Horticulture Magazine

How To Deadhead Dahlias

secateurs held horizontally while deadheading spent dahlia blooms

Dahlias are a popular perennial plant that has seen a huge resurgence in recent years and for good reason – they bring a variety of colours to the garden for months on end.

Whether you grow the large and ornate dinner plate or the bountiful single varieties loved by pollinators, all dahlias need deadheading to look their best and grow well.

DifficultyEasy
Equipment RequiredSecateurs or snips, gloves
When To DeadheadJuly, August, September, October, November

Deadheading dahlias can keep them blooming from mid-summer right up until the first frosts, often as late as November here in the United Kingdom.

Imagery and video featured in this article was commissioned by Horticulture.co.uk in collaboration with Organic Gardener Emily Cupit.

Deadheading dahlias is a straight-forward process and should be undertaken from when the first flowers finish onwards:

  1. Identify spent flower heads from the new blooms
  2. Use a sharp implement such as secateurs to remove the spent flower heads

This process is explained in more depth below –

When To Deadhead Dahlias

globe shaped dahlia flower in bloom with dark red petals

Dahlias should be deadheaded as soon as the first flowers finish, which can be as early as July and until they finish flowering at the beginning of winter.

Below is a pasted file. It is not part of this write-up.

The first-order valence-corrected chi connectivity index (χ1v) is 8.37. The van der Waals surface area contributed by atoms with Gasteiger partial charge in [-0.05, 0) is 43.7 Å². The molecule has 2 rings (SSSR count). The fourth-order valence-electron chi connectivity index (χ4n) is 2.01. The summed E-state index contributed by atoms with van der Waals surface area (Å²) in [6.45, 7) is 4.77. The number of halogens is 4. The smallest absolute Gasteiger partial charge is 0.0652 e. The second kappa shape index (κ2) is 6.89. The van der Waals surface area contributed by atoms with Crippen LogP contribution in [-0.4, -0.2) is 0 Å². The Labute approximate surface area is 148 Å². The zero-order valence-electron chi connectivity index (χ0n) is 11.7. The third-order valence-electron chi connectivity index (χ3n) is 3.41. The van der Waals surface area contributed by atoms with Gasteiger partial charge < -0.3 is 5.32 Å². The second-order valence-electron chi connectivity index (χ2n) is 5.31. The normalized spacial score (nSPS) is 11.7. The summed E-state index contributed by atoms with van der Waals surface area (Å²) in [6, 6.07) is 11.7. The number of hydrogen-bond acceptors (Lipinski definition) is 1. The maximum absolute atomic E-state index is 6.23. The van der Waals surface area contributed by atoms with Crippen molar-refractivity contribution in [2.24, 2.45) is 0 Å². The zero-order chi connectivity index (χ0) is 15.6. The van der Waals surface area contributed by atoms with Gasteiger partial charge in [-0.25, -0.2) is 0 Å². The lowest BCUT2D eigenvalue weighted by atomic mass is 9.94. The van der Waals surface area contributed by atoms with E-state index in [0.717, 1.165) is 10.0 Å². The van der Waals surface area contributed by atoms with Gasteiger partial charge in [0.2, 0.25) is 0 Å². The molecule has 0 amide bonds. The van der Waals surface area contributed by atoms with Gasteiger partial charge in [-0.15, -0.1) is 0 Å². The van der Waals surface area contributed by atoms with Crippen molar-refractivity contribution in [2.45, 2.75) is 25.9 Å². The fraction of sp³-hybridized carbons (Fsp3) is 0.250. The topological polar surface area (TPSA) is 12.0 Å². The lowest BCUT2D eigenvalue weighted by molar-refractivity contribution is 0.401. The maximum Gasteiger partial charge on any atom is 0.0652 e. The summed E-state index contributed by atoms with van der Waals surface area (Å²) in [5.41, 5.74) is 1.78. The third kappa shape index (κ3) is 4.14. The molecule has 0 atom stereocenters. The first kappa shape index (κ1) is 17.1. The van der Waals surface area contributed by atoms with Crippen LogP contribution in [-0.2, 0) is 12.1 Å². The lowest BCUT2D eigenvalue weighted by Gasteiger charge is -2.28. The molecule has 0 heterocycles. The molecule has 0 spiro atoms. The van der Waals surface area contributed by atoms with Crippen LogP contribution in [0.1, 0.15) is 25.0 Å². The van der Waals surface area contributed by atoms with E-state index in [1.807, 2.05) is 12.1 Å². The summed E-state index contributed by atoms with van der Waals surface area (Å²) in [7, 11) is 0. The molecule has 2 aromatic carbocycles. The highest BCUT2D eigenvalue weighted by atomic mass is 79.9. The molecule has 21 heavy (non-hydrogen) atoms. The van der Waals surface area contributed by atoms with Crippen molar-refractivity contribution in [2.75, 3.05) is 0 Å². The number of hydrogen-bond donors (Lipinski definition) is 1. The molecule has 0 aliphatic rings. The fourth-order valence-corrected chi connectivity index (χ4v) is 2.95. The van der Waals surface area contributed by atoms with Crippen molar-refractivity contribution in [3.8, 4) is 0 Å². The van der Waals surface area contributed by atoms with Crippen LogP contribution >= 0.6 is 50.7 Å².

1) Identify Spent Flower Heads From New Buds

yellow secateurs held in hands and shown in front of dahlia plant

The trick to successfully deadheading dahlias is to first identify the spent flower heads from the new flower buds, as once the spent flowers’ petals have finished and dropped, they can look rather similar.

However, there is thankfully a sure-fire way to help differentiate between them.

New flower buds are slightly flat and round, a bit like a miniature satsuma, whereas finished flower heads are cone-shaped and almost pointed.

2) Remove The Spent Flower Heads

hands shown deadheading a potted dahlia plant

Once the spent flower heads have been identified, use a clean and sharp pair of secateurs or snips and cut off the dead flower and its stem just above a leaf or where it joins a main stem.

Otherwise, the flower’s stem will be left in place to die back and look unsightly.

spent pink blooms of a dahlia flower that has wilted

Tiny new buds may be seen just below where the cut is to be made, which will encourage these new buds to burst forth.

To promote continuous flowering, dahlias need to be deadheaded regularly, especially the smaller flowered varieties that produce copious amounts of blooms all at once.

taking the flower head from a dahlia plant with secateurs

Every 2 – 3 days is ideal or once a week at the very least.

Deadheading dahlias for months on end can seem a bit of a chore, especially when planted en masse.

another angle of dahlia plant deadheading

However it’s worth it to have them bloom all season, especially into the autumn when most other perennials have finished, and the spent blooms are perfect for adding to the compost.

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